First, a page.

A demonstrator stands in front of Armenian police officers at the house of parliament in Yerevan, Armenia in November 2020. (Artem Mikryukov/Reuters)

Armenia parliament passes bill allowing state bodies to revoke journalist accreditation

Stockholm, May 31, 2022 – Armenian President Vahagn Khachaturyan should refrain from ratifying legal amendments allowing state bodies to revoke journalists’ accreditation, the Committee to Protect Journalists said Tuesday.

On May 25, Armenia’s parliament approved the amendments to the country’s mass media law, according to news reports and an entry on the parliamentary website. Previously, only media outlets could revoke their journalists’ accreditation with state agencies, although amendments last December allowed agencies to deny accreditation.

According to media reports, local press freedom advocates fear that authorities could use the amendments to bar critical journalists from covering parliamentary sessions and other government events. The amendments will take effect when signed by the country’s president, according to Ashot Melikyan, head of the local press advocacy group Committee to Protect Freedom of Expression, who spoke with CPJ by telephone.

“The recent amendments to journalist accreditation regulations are the latest example of Armenia’s departure from international standards in media legislation. Given the country’s highly polarized politics and potential for selective application, these amendments are concerning,” said Gulnoza Said, CPJ’s Europe and Central Asia program coordinator, in New York. “We urge President Khachaturyan to refrain from ratifying the amendments and call on authorities to work with local press freedom organizations to reform recent restrictive media laws.”

Under the new regulations, state bodies will be able to terminate journalists’ accreditation if they violate the body’s accreditation regulations or “rules of procedure” for a second time within a year after receiving a written warning for a previous violation.

The bill’s authors, two deputies with Armenia’s ruling Civil Contract party, have denied that the amendments restrict freedom of the press, stating in parliament that only the accreditation of a specific journalist can be revoked, not media outlets as a whole. They added that outlets would be able to replace any journalist whose accreditation was terminated and argued in parliament and in an explanatory note accompanying the bill that the change was necessitated by “numerous cases” of journalists threatening and insulting parliamentary deputies and “obstructing the activities of both deputies and other journalists.”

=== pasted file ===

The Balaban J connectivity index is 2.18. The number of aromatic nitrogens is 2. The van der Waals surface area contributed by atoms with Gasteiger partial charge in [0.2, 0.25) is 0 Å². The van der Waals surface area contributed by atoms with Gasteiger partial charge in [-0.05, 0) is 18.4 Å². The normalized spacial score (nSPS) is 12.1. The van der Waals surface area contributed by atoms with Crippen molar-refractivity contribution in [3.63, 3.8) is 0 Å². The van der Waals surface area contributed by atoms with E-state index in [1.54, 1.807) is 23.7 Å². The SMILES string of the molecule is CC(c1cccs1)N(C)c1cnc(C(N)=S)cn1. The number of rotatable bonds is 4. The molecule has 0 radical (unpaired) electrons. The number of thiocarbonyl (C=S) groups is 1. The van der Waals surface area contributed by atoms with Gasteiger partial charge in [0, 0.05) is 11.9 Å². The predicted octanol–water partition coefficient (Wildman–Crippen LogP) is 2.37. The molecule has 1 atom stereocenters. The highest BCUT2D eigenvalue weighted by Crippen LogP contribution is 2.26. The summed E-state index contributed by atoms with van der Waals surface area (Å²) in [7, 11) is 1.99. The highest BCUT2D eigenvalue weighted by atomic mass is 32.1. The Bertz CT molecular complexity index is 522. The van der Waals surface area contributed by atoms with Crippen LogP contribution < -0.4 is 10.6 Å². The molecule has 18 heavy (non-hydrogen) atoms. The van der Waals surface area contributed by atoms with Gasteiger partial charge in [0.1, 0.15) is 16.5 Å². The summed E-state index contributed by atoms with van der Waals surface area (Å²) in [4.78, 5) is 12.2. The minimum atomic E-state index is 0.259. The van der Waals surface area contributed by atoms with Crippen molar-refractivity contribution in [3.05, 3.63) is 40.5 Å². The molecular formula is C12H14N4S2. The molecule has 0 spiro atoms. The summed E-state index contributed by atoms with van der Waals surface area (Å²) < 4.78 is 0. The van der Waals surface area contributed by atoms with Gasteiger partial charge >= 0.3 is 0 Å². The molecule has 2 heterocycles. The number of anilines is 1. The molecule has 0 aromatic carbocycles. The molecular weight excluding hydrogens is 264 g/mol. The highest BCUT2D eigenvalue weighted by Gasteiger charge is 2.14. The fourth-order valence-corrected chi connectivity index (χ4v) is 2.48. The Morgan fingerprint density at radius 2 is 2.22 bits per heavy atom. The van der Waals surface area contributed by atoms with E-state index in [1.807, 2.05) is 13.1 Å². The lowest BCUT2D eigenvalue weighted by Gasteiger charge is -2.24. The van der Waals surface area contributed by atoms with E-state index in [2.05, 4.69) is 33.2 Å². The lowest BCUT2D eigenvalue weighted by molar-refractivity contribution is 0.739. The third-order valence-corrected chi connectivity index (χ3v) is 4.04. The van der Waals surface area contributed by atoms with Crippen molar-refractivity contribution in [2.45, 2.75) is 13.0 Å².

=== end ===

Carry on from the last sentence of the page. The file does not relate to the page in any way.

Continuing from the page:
Melikyan told CPJ that while a small number of journalists have been guilty of inappropriate behavior, it was wrong to enact laws on this basis, as authorities could use the law as an “instrument of pressure” against the journalistic community. “Today, government organs might object to journalists’ behavior. Later it could be how journalists cover their work,” Melikyan said.

Journalists will be able to appeal decisions on denial and termination of accreditation through the courts, he added but said it remains to be seen how both state organs and the courts will apply the law in practice.

Melikyan described the amendments as the latest “link in the chain of regressive media bills” in Armenia. In July and October 2021, the country recriminalized insult and tripled existing fines for insult and defamation, while parliament banned journalists from entering the legislative chamber without advance permission and limited media interviews to a designated area, as CPJ documented.

CPJ emailed the Parliament of Armenia and the Office of the Prime Minister for comment but did not receive any replies. The Public Relations Department of the President of Armenia replied to CPJ’s emailed request for comment after publication, on June 8, stating that the amendments aim to regulate the work of journalists rather than impose restrictions, that journalists will be warned prior to the termination of their accreditation, and that international organizations have assessed press freedom in Armenia as having improved since the present government came to power in the country’s 2018 revolution.

Editor’s note: The final paragraph has been updated with a reply from the president’s public relations department.